In addition to its original meaning, as it is currently defined a dovecote symbolizes harmony and cooperation among a group of people working together. It isn’t difficult to understand how these inferences are drawn, considering the way these busy birds must have been observed throughout history.
But Plato had long ago also been metaphorically compelled, further imbuing meaning and imagery through his Theaetetus: Part I of The Being of the Beautiful (197.d-e, 198.b), where he famously uses the dovecote as a symbol for the mind, with the birds representing knowledge itself:
…So now once again let’s make in each soul a kind of dovecote of all sorts of birds. Some are in herds apart from the rest, some in small groups, and some are alone and fly through all of them in whatever way they happen to.
Let it have been so made. But what follows from it?
We have to say that this vessel when we’re children is empty, and instead of the birds, we must think of knowledges. Whatever knowledge one acquires and confines in the enclosure, one has to say that he has learned or found the matter (pragma) of which this was the knowledge, and this is to know.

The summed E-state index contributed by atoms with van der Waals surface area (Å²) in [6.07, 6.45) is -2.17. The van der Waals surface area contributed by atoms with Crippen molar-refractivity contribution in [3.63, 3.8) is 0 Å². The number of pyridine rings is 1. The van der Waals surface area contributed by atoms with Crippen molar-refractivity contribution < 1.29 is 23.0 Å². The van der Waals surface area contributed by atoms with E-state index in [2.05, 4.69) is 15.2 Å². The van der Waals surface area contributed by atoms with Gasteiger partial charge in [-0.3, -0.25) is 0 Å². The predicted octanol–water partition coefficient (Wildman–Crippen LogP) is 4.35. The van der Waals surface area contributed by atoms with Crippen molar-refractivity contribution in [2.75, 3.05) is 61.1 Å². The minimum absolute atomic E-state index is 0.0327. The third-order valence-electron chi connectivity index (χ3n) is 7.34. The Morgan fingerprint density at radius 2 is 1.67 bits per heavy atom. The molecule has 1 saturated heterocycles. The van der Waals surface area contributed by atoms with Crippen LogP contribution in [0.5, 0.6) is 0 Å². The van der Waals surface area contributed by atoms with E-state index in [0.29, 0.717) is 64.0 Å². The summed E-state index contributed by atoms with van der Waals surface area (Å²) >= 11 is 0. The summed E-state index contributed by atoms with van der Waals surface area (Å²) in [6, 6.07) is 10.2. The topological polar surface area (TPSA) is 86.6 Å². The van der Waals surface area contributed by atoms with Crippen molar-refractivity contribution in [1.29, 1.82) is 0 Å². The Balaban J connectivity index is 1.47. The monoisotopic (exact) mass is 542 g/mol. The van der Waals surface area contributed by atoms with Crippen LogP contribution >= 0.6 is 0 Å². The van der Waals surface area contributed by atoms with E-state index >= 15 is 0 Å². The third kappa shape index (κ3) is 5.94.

Possibly my favorite reference along the path of research into dovecotes comes from the early American author and journalist George Canning Hill (1825-1898). Hill was a master biographer and originally chronicled the lives of Benjamin Franklin, Benedict Arnold, Daniel Boone, Captain John Smith, among others. He also penned several novels of fiction in beautiful prose, painting vivid literary images of American life during the pre-industrial age of pioneers and homesteaders, an era which served to galvanize the foundation of American individualism and self-sufficiency. In 1854 Hill published Dovecote; or The Heart of the Homestead with this prefatory text:
People are all very much like birds, in so far as they are given to nest building. Some build nests of hopes, and perch them so high that little is the wonder the winds and rains beat them, in time, to pieces. Some build nests of fears, and, like the foolish ground birds of the pastures, squat them where they might most tremble for their being trod upon. Only a few, I ween, build nests of memories, like the doves about the old barns, or the swallows under the home eaves, or the redbreasts among the apple trees.
I have been building here only a nest of memories.
It is a home nest—into which any one may look from out his chamber window. If it is large enough for but a single world-wearied heart to brood in, it will not have been built in vain.
Hill closes his novel with the following sensual depiction of what lay between the first and last page: